A new federal policy will allow legally married same-sex couples to get the same federal tax benefits as married heterosexual couples. The policy applies even if the same-sex couple lives in a state that does not recognize their marriage that took place legally in another state. Changes in other related federal laws are likely to follow.
The U.S. Treasury Department and the Internal Revenue Service announced on August 29, 2013 that same-sex couples legally married in jurisdictions that recognize their marriages will be treated as married for federal tax purposes, regardless of their current residence. For example, if a couple was legally married in New York, a state that recognizes same-sex marriage, but currently resides in Pennsylvania, where same-sex marriage is prohibited, the couple will still be treated as married for federal tax provisions where marriage is a factor. This ruling addresses some of the ambiguity in federal tax law following the U.S. Supreme Court’s decision in U.S. v. Windsor, which struck down provisions of the so-called Defense of Marriage Act. However, this announcement does not apply to civil unions or domestic partnerships.
What is the effect of this ruling? The ruling clarifies the Treasury Department’s stance that same-sex marriages will be recognized in income tax situations in which marital status is a factor, such as filing status, personal and dependency exemptions, contributions to an IRA, employee benefits, the earned income credit and the child care credit. Same-sex couples who are legally married may file joint federal income tax returns and may file for income tax refunds where their status as married would have resulted in a smaller income tax liability in past years (subject to the statute of limitations for filing refunds, three years from the date the return was filed or, if later, two years from when the tax was paid).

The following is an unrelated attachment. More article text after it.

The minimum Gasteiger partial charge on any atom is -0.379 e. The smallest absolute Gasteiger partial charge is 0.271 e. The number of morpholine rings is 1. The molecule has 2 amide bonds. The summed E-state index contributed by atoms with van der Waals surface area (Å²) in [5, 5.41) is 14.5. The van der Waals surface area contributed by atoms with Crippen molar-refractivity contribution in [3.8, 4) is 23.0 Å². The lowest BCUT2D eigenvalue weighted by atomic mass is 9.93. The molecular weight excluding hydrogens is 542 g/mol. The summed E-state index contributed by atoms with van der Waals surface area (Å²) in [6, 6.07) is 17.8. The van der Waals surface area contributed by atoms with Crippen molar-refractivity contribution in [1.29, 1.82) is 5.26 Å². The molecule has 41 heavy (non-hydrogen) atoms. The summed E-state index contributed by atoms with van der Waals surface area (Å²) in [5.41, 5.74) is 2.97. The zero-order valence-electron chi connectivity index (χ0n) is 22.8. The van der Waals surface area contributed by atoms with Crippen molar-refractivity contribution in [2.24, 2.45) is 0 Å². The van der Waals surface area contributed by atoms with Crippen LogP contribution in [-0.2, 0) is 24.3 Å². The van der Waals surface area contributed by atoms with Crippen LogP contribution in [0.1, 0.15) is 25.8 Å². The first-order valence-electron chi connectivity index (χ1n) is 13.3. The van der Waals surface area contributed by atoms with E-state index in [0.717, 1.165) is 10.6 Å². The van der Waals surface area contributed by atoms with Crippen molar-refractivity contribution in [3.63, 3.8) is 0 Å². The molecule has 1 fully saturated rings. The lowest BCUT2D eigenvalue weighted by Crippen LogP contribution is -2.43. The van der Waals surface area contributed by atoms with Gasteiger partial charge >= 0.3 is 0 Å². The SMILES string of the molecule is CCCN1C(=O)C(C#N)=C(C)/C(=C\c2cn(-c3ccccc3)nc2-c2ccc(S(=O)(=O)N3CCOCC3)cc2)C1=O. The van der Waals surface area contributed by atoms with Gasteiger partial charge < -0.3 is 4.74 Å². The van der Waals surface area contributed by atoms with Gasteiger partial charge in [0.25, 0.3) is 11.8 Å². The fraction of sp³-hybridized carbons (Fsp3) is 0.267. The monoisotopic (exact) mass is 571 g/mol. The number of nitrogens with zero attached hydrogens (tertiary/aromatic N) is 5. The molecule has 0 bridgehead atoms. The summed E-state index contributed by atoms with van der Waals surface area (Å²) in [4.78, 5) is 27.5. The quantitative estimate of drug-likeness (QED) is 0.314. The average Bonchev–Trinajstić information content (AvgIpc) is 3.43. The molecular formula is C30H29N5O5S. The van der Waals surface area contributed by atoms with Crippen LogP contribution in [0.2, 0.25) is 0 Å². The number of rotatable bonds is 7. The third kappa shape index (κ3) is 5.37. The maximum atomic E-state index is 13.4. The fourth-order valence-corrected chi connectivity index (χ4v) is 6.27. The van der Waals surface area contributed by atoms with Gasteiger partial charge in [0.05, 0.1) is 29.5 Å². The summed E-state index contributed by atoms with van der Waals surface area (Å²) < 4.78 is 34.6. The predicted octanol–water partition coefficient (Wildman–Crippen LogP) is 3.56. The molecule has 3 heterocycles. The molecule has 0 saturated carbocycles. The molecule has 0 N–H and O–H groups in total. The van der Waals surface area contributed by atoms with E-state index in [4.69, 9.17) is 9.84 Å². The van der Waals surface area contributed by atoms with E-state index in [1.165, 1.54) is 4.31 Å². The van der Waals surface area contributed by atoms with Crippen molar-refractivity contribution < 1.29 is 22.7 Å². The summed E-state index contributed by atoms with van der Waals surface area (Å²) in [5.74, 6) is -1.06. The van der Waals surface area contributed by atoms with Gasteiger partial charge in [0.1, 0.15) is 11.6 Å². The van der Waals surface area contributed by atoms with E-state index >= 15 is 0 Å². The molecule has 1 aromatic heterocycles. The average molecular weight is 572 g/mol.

The announcement also applies to federal estate and gift tax provisions. Same-sex married couples may now utilize various estate planning techniques previously unavailable to them, including the ability to:
split gifts for federal gift tax purposes;
take advantage of the unlimited marital deduction for estate tax purposes; and
obtain any other estate and gift tax-related benefit available to married individuals.
Another significant change as a result of the announcement deals with health insurance. Previously, if a same-sex spouse was covered under an employer’s heath plan, the value of the coverage for the non-employee spouse created taxable income. The spouse may now obtain his or her coverage on a pre-tax basis, a valuable tax benefit to the couple.
We expect that other government agencies will issue guidance soon on the effect of the decision on the provisions of other laws, but we now have clear guidance for federal tax purposes.